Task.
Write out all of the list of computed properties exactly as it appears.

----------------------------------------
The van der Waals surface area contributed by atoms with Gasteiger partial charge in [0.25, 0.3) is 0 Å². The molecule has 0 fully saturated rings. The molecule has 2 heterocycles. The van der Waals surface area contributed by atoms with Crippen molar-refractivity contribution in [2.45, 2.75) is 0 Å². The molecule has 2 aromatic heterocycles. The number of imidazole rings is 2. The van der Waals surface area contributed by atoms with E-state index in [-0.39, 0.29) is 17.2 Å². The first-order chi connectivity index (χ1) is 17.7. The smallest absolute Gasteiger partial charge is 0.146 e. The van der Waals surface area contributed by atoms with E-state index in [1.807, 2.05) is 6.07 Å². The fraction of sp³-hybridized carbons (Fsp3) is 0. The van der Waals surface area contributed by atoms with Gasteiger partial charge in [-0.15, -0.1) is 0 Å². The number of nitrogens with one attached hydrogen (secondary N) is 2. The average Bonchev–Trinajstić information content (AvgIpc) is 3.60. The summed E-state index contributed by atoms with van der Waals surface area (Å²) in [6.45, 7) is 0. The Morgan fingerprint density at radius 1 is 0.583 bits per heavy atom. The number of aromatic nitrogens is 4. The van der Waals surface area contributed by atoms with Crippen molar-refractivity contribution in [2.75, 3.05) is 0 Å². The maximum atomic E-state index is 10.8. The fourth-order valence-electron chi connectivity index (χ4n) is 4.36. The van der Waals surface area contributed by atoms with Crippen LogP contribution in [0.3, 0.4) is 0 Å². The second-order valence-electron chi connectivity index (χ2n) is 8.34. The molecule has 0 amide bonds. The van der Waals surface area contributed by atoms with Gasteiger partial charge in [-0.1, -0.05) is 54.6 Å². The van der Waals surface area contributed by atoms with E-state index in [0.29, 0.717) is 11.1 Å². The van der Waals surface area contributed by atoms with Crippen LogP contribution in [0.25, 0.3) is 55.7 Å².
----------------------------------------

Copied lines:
The van der Waals surface area contributed by atoms with Gasteiger partial charge in [0.25, 0.3) is 0 Å². The molecule has 0 fully saturated rings. The molecule has 2 heterocycles. The van der Waals surface area contributed by atoms with Crippen molar-refractivity contribution in [2.45, 2.75) is 0 Å². The molecule has 2 aromatic heterocycles. The number of imidazole rings is 2. The van der Waals surface area contributed by atoms with E-state index in [-0.39, 0.29) is 17.2 Å². The first-order chi connectivity index (χ1) is 17.7. The smallest absolute Gasteiger partial charge is 0.146 e. The van der Waals surface area contributed by atoms with E-state index in [1.807, 2.05) is 6.07 Å². The fraction of sp³-hybridized carbons (Fsp3) is 0. The van der Waals surface area contributed by atoms with Gasteiger partial charge in [-0.15, -0.1) is 0 Å². The number of nitrogens with one attached hydrogen (secondary N) is 2. The average Bonchev–Trinajstić information content (AvgIpc) is 3.60. The summed E-state index contributed by atoms with van der Waals surface area (Å²) in [6.45, 7) is 0. The Morgan fingerprint density at radius 1 is 0.583 bits per heavy atom. The number of aromatic nitrogens is 4. The van der Waals surface area contributed by atoms with Crippen molar-refractivity contribution in [2.75, 3.05) is 0 Å². The maximum atomic E-state index is 10.8. The fourth-order valence-electron chi connectivity index (χ4n) is 4.36. The van der Waals surface area contributed by atoms with Crippen LogP contribution in [0.3, 0.4) is 0 Å². The second-order valence-electron chi connectivity index (χ2n) is 8.34. The molecule has 0 amide bonds. The van der Waals surface area contributed by atoms with Gasteiger partial charge in [-0.1, -0.05) is 54.6 Å². The van der Waals surface area contributed by atoms with E-state index in [0.29, 0.717) is 11.1 Å². The van der Waals surface area contributed by atoms with Crippen LogP contribution in [0.25, 0.3) is 55.7 Å².